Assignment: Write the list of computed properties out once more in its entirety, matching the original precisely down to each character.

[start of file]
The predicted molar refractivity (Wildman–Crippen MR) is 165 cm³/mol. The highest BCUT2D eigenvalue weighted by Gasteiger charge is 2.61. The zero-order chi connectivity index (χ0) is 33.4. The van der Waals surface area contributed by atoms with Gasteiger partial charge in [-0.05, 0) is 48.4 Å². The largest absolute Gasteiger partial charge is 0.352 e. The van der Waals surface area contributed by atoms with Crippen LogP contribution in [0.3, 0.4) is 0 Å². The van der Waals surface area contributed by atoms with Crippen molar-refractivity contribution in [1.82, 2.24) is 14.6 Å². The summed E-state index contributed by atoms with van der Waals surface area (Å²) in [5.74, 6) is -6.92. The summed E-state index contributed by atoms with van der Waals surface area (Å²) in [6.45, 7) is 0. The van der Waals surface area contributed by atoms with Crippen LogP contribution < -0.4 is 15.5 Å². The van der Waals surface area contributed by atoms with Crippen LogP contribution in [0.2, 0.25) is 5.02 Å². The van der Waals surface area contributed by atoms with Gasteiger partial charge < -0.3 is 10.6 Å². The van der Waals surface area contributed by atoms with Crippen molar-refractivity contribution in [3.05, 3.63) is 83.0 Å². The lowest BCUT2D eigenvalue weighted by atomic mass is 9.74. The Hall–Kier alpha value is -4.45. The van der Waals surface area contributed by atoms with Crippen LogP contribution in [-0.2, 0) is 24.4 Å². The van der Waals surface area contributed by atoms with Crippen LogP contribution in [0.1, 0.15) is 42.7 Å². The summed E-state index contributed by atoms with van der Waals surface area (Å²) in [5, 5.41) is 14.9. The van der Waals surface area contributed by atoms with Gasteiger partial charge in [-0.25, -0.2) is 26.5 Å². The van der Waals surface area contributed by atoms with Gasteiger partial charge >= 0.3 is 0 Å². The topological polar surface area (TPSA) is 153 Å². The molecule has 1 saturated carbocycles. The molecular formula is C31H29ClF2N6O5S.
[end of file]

The predicted molar refractivity (Wildman–Crippen MR) is 165 cm³/mol. The highest BCUT2D eigenvalue weighted by Gasteiger charge is 2.61. The zero-order chi connectivity index (χ0) is 33.4. The van der Waals surface area contributed by atoms with Gasteiger partial charge in [-0.05, 0) is 48.4 Å². The largest absolute Gasteiger partial charge is 0.352 e. The van der Waals surface area contributed by atoms with Crippen LogP contribution in [0.3, 0.4) is 0 Å². The van der Waals surface area contributed by atoms with Crippen molar-refractivity contribution in [1.82, 2.24) is 14.6 Å². The summed E-state index contributed by atoms with van der Waals surface area (Å²) in [5.74, 6) is -6.92. The summed E-state index contributed by atoms with van der Waals surface area (Å²) in [6.45, 7) is 0. The van der Waals surface area contributed by atoms with Crippen LogP contribution < -0.4 is 15.5 Å². The van der Waals surface area contributed by atoms with Crippen LogP contribution in [0.2, 0.25) is 5.02 Å². The van der Waals surface area contributed by atoms with Gasteiger partial charge < -0.3 is 10.6 Å². The van der Waals surface area contributed by atoms with Crippen molar-refractivity contribution in [3.05, 3.63) is 83.0 Å². The lowest BCUT2D eigenvalue weighted by atomic mass is 9.74. The Hall–Kier alpha value is -4.45. The van der Waals surface area contributed by atoms with Crippen LogP contribution in [-0.2, 0) is 24.4 Å². The van der Waals surface area contributed by atoms with Crippen LogP contribution in [0.1, 0.15) is 42.7 Å². The summed E-state index contributed by atoms with van der Waals surface area (Å²) in [5, 5.41) is 14.9. The van der Waals surface area contributed by atoms with Gasteiger partial charge in [-0.25, -0.2) is 26.5 Å². The van der Waals surface area contributed by atoms with Gasteiger partial charge >= 0.3 is 0 Å². The topological polar surface area (TPSA) is 153 Å². The molecule has 1 saturated carbocycles. The molecular formula is C31H29ClF2N6O5S.